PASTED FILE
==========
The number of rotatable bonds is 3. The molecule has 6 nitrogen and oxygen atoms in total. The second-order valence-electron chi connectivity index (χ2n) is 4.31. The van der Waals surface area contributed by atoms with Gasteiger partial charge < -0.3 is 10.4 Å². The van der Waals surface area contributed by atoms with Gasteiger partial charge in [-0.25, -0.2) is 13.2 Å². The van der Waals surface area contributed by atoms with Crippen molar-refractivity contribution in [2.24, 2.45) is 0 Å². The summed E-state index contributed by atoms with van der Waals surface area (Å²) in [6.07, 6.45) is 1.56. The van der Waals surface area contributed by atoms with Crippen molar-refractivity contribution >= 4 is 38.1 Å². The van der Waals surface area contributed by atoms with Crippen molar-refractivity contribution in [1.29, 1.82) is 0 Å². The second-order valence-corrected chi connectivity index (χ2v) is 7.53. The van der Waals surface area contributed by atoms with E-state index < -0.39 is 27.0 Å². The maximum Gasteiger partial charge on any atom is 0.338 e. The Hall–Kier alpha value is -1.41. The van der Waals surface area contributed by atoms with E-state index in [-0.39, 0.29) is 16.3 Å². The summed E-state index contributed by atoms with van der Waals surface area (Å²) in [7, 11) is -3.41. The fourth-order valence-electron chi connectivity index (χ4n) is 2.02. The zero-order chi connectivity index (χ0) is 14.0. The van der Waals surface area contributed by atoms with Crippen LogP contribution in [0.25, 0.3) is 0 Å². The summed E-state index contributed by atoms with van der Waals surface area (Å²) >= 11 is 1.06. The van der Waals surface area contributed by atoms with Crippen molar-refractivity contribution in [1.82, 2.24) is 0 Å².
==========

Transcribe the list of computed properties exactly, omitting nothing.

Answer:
The number of rotatable bonds is 3. The molecule has 6 nitrogen and oxygen atoms in total. The second-order valence-electron chi connectivity index (χ2n) is 4.31. The van der Waals surface area contributed by atoms with Gasteiger partial charge < -0.3 is 10.4 Å². The van der Waals surface area contributed by atoms with Gasteiger partial charge in [-0.25, -0.2) is 13.2 Å². The van der Waals surface area contributed by atoms with Crippen molar-refractivity contribution in [2.24, 2.45) is 0 Å². The summed E-state index contributed by atoms with van der Waals surface area (Å²) in [6.07, 6.45) is 1.56. The van der Waals surface area contributed by atoms with Crippen molar-refractivity contribution >= 4 is 38.1 Å². The van der Waals surface area contributed by atoms with Crippen molar-refractivity contribution in [1.29, 1.82) is 0 Å². The second-order valence-corrected chi connectivity index (χ2v) is 7.53. The van der Waals surface area contributed by atoms with E-state index < -0.39 is 27.0 Å². The maximum Gasteiger partial charge on any atom is 0.338 e. The Hall–Kier alpha value is -1.41. The van der Waals surface area contributed by atoms with E-state index in [-0.39, 0.29) is 16.3 Å². The summed E-state index contributed by atoms with van der Waals surface area (Å²) in [7, 11) is -3.41. The fourth-order valence-electron chi connectivity index (χ4n) is 2.02. The zero-order chi connectivity index (χ0) is 14.0. The van der Waals surface area contributed by atoms with Crippen LogP contribution in [0.25, 0.3) is 0 Å². The summed E-state index contributed by atoms with van der Waals surface area (Å²) >= 11 is 1.06. The van der Waals surface area contributed by atoms with Crippen molar-refractivity contribution in [1.82, 2.24) is 0 Å².